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and reasonable rates, and do not constitute a directive to the FPC to seek to eradicate discrimination. Pp. 669-671.

172 U.S.App.D.C. 32, 520 F.2d 432, affirmed.

STEWART, J., delivered the opinion of the Court, in which BRENNAN, WHITE, BLACKMUN, POWELL, REHNQUIST, and STEVENS, JJ., joined. POWELL, J., filed a concurring opinion, post, p. 671. BURGER, C.J., filed an opinion concurring in the judgment, post, p. 672. MARSHALL, J., took no part in the consideration or decision of the cases.

STEWART, J., lead opinion

MR. JUSTICE STEWART delivered the opinion of the Court.

The issue in this case is to what extent, if any, the Federal Power Commission, in the performance of its functions under the Federal Power Act, 41 Stat. 1063, as amended, 16 U.S.C. § 791a et seq. (Power Act), and the Natural Gas Act, 52 Stat. 821, as amended, 15 U.S.C. § 717 et seq. (Gas Act), has authority to prohibit discriminatory employment practices on the part of its regulatees.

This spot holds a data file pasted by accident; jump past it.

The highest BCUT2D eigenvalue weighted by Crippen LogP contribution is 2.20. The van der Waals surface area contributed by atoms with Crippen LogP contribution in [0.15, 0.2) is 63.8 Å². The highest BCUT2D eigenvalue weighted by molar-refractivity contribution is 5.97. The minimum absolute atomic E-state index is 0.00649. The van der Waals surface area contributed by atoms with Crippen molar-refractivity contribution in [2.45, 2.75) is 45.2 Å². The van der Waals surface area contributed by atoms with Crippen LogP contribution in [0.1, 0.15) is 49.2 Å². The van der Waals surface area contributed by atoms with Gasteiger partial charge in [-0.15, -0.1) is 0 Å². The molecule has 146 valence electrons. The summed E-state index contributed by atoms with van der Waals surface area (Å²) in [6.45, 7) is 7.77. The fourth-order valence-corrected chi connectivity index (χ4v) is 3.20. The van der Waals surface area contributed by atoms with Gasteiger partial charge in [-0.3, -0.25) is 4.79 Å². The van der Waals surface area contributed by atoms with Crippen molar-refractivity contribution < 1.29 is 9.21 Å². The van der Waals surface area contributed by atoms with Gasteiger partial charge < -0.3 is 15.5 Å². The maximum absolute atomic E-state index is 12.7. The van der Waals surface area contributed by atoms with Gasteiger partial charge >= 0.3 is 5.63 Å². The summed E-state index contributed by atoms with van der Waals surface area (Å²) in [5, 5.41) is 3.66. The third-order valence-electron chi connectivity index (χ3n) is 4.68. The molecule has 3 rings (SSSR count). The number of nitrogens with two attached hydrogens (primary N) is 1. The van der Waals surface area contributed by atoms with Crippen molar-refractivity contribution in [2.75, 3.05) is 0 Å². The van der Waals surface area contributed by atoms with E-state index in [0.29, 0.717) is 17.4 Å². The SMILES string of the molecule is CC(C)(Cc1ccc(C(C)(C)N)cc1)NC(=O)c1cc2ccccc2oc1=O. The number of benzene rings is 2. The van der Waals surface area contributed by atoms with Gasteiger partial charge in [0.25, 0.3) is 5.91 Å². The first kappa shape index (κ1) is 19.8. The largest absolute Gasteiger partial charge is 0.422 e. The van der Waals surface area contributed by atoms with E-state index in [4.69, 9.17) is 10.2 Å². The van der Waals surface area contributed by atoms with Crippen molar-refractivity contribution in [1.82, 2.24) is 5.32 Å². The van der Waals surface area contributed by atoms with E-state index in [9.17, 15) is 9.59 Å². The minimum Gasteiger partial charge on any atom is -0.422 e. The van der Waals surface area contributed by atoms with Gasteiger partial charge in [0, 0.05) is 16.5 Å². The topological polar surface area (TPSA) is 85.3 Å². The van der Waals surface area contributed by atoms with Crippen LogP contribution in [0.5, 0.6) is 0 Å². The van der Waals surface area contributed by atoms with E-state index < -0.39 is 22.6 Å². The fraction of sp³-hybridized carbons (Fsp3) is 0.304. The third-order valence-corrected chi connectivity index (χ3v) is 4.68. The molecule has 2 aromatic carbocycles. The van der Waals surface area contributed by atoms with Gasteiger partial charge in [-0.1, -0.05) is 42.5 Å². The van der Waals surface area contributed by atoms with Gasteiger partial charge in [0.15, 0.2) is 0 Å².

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I

In 1972, the National Association for the Advancement of Colored People (NAACP) and several other organizations petitioned the Commission to issue a rule "requiring equal employment opportunity and nondiscrimination [96 S.Ct. 1809] in the employment practices of its regulatees." The proposed rule would have required the regulated companies to adopt affirmative action programs to combat discrimination in employment, and would have given any person who believed himself to have been subjected to employment discrimination by any such company the right to file a complaint with the Commission.1

The Commission refused to adopt the proposed rule, holding that it had no jurisdiction to do so because

the purposes of the Natural Gas and Federal Power Acts are economic regulation of entrepreneurs engaged in resource developments. So considered, we do not find the necessary nexus between those aspects of our economic regulatory activities and the employment procedures of the utility systems which we regulate, as would justify [adopting petitioners' proposed rule].

48 F.P.C. 40, 44.